Karavansara

East of Constantinople, West of Shanghai


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Thirty-five years after: Subway (1985)

For the next episode of Paura & Delirio, the podcast I co-host with my friend Lucy, we’re going to discuss Nosferatu, both the Murnau original and the Werner Herzog remake. As we usually do for our podcast, we are re-watching the movies to freshen up out impressions.

And as I was watching the Herzog movie, I remembered I saw it first in late 1985 or early 1986, and I checked the movie out for one reason alone – it features Isabelle Adjani, that I had first seen a few weeks before in a completely different movie: Luc Besson’s stylish thriller, Subway.

And so I stopped Nosferatu, and dug out Subway – because while I’ve seen the Herzog movie quitre a few times since 1985, it’s been thirty-five years since I last went town in the underground with Isabelle Adjani.

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Sword & Sorcery movies

I happen to be on a Sword & Sorcery roll. Big deal, you say, as if it was the first time. But really, in part this is because for Christmas I got the last volume in Glen Cook’s Dread Empire series, and so I’m finally setting out to read the whole bunch of novels in chronological order, starting with A Fortress in Shadow. In part it’s because another gift I got in my sock for the Befana festival is P.J. Thorndyke’s Barbarians at the Gates of Hollywood, this being a fun and opinionated survey of the golden age of sword & sorcery movies, to wit, the 1980s.

And as I was reading Thorndyke’s book, it happened – as it usually does – that I started feeling like re-watching these old flicks. because no one will be surprised to learn I saw each one of them at least once, and many of them (yes, I’m looking at you, Beastmaster) repeatedly, in many long summer nights, when sleep would not come, and a silly movie and a cup of ice cream was all that stood between my sanity and heat-induced madness.

And of course I’ve been watching a lot of movies since I started co-hosting the Paura & Delirio podcast with my friend Lucy – at least one movie per week, often watching it twice; more when we do our specials, like the one we did on New Year’s Eve about the Hammer Karnstein Trilogy, and what we’ll soon do with the two Nosferatu movies – Murnau’s and Herzog’s.

So the question is – do I have the time, between Cook’s book, my writing projects, my planning and building a vegetable garden and the idea of acquiring a new skill in February… do I have the time for these old sword & sorcery films? Say one per week, following P.J. Thorndyke’s excellent guide?

And, should I do it … what next?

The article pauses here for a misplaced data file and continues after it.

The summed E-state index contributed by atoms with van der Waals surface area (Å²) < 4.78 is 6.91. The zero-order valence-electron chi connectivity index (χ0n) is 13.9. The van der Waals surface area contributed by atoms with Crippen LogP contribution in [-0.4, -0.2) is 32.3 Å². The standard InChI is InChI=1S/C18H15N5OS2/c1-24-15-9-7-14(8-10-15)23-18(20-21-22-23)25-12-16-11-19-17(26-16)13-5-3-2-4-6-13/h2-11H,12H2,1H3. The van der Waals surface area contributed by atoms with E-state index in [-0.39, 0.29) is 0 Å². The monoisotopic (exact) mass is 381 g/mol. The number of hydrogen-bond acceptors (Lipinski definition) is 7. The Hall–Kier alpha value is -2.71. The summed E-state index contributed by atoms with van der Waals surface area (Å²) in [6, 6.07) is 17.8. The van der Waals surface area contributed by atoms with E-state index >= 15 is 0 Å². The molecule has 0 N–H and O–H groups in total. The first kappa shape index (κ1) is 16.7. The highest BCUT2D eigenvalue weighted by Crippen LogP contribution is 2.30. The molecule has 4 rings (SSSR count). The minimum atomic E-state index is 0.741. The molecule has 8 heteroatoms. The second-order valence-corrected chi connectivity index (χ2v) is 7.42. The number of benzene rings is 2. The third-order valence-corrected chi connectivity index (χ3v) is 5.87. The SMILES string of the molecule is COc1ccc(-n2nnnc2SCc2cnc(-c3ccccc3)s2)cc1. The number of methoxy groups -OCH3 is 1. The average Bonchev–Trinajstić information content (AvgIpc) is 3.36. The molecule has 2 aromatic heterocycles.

I could blog about them, of course.
And maybe do something more – a film or two will maybe find a place in Paura & Delirio – because of the contiguity between sword & sorcery and horror/weird fiction.
But what of the rest?

I’ll have to find an idea.
But right now, I’ll have to go dig in the box of old DVDs for the titles in my viewing list that are not on VHS.
This is going to be fun…


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In the shadow of Arséne

And so finally the new Lupin TV series hit the screens, as a Netflix Original, and I spent a day watching it while my computer system was slowly grinding back to normal. Together with the fifth season of The Expanse, this was for me the highest expected show in the late2020/early 2021 season.
So, is it any good?

Short review: it is very good.

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New Year’s Movie: Shadow in the Cloud (2020)

Back when I was a kid, we used to go to the movies on New Year’s Day, or in the following Sunday – a film with all the family in the afternoon, and then a stop in a cafeteria or a tea room somewhere for some hot chocolate and a few cookies, and then home to heat up the leftovers from yesterday’s New Year’s Eve dinner or today’s New Year’s Day lunch.

Those days are gone forever, to quote the poet, but I still like to watch a new movie at the start of the new year, and as luck would have it, the masters of the streaming platforms have decided to start distributing on the first day of 2021 Roseanne Liang’s very pulp-ish action thriller Shadow in the Cloud.
And so I watched it, and it was a perfect way to start off the year.

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Kaiju and race cars

Sometimes we chance on a book we wish we had been smart enough to write ourselves. It’s the case of this weekend’s fun read, Gary Gibson’s Devil’s Road, a fast and entertaining science fiction novella that’s well worth the 3 bucks price tag. A class act from the cover on, Gibson’s story was just what I needed to take my brain off the recent worries.

In a plot that we could describe as a crossover between Fast & Furious and Pacific Rim, we Follow Dutch McGuire, a tough, no-nonsense race driver that’s freed from the Russian prison in which she’s serving time, to drive in a Death Race-like tournament. Years ago, a rift opened on an island in the South China Sea (Taiwan with the number plates changed) and a horde of kaijus descended on the land. Now the place is cordoned off by warships and is the seat of a yearly race, the prize five million dollars for the winner, plus all the revenue they can make from filming what they encountered along the track.

But Dutch, whose family were refugees from the island, is not here to win the race – the people that freed her from prison, are using the race as a way to get on the island, and retrieve a mysterious mcguffin.

The writing is crisp, the dialogue crackles with energy, and the setting is intriguing.
Dutch is a great character, and the action harks back to the sort of anime I used to watch as a kid – and I mean this as a compliment.
All in all, a highly recommended little book.